Market structure analysis using managerial judgments: Toward development and validation of an expert system for competitive strategy decisions.
AuthorPaul, Pallab Kumar.
Committee ChairChakravarti, Dipankar
MetadataShow full item record
PublisherThe University of Arizona.
RightsCopyright © is held by the author. Digital access to this material is made possible by the University Libraries, University of Arizona. Further transmission, reproduction or presentation (such as public display or performance) of protected items is prohibited except with permission of the author.
AbstractThis research aims to develop and empirically validate an approach to using managerial judgments as a basis for competitive strategy decisions. Our premise is that by using structured elicitation methods that rely on the underlying logic of competitive market structure analysis (CMSA) models (e.g., perceived competitive similarities (PS) and forced choice (FC)), it may be possible to effectively extract and organize managers' knowledge of competitive relationships. Moreover, these judgments may be primed using competitive criterial cues such as brand image, features and usage situation. Based on psychological theories, we offer hypotheses (about how managerial judgments will be influenced by different elicitation methods and priming cues) which are tested in an experiment where subjects gained experience in a simulated market with a pre-specified structure (based on overall similarity (OS) of the products). We also test for experiential learning of this structure. The findings suggest that unaided judgments did not change as a function of outcome feedback. However, structured judgments showed significant effect of both feedback and elicitation method. Initially, OS-based structure measures received high ratings, suggesting that subjects may have recognized the 'true' structure. However, with feedback, they placed greater emphasis on the usage situation-based measure which were more concrete in their extra-experimental experience. Relative to the PS method, the FC method helped subjects articulate better that the market was partitioned on the basis of OS. Also, subjects who gave FC judgments first, provided concordant judgments when given the PS method thereafter. In contrast, subjects' judgments were more susceptible to change when the method order was reversed. Thus, the FC judgments produced both more veridical and more stable perceptions of market structure. Subject to study limitations, the findings provide a basis for incorporating even partially fallible managerial judgments in CMSA tasks (and toward development of an expert system). It shows how structured methods for eliciting such judgments can be meaningfully implemented and suggests that these methods may elicit both veridical and stable judgments of competitive relationships in a market. Moreover, the study examines the convergent validity of different methods and priming cues on managerial judgment as well as its potential biases and inconsistencies.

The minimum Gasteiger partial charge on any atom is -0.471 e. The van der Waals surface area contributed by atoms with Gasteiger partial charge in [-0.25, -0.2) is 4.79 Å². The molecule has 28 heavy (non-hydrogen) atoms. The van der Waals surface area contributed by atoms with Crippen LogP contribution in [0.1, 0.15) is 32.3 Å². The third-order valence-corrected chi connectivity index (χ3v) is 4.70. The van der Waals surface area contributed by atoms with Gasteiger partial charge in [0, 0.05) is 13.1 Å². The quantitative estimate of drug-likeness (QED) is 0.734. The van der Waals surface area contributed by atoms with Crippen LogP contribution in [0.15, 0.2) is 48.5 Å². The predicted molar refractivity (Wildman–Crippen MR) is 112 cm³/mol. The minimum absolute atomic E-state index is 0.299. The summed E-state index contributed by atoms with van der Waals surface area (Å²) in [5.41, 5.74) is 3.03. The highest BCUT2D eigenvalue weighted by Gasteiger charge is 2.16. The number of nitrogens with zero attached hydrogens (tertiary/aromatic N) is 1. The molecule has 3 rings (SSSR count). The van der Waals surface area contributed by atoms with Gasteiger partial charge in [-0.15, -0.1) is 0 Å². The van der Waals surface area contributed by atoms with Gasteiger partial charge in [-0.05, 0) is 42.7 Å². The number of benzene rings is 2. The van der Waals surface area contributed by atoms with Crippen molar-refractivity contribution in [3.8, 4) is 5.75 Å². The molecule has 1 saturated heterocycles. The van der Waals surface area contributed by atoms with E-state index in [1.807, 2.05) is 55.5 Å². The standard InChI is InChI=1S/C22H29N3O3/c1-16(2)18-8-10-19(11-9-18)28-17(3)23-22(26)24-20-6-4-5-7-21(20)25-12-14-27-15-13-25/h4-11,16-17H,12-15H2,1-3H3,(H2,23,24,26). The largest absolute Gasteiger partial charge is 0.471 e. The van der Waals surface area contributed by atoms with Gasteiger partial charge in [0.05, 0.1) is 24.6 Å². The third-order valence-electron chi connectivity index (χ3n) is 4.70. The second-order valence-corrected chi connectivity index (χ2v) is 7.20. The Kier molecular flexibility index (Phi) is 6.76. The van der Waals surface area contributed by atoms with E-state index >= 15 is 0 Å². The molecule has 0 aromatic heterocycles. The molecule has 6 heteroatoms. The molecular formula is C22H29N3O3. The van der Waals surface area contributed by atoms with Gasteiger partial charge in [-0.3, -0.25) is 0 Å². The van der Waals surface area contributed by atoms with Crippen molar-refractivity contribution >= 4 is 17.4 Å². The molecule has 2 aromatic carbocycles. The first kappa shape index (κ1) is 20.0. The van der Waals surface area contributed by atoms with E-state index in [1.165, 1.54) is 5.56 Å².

Degree ProgramBusiness Administration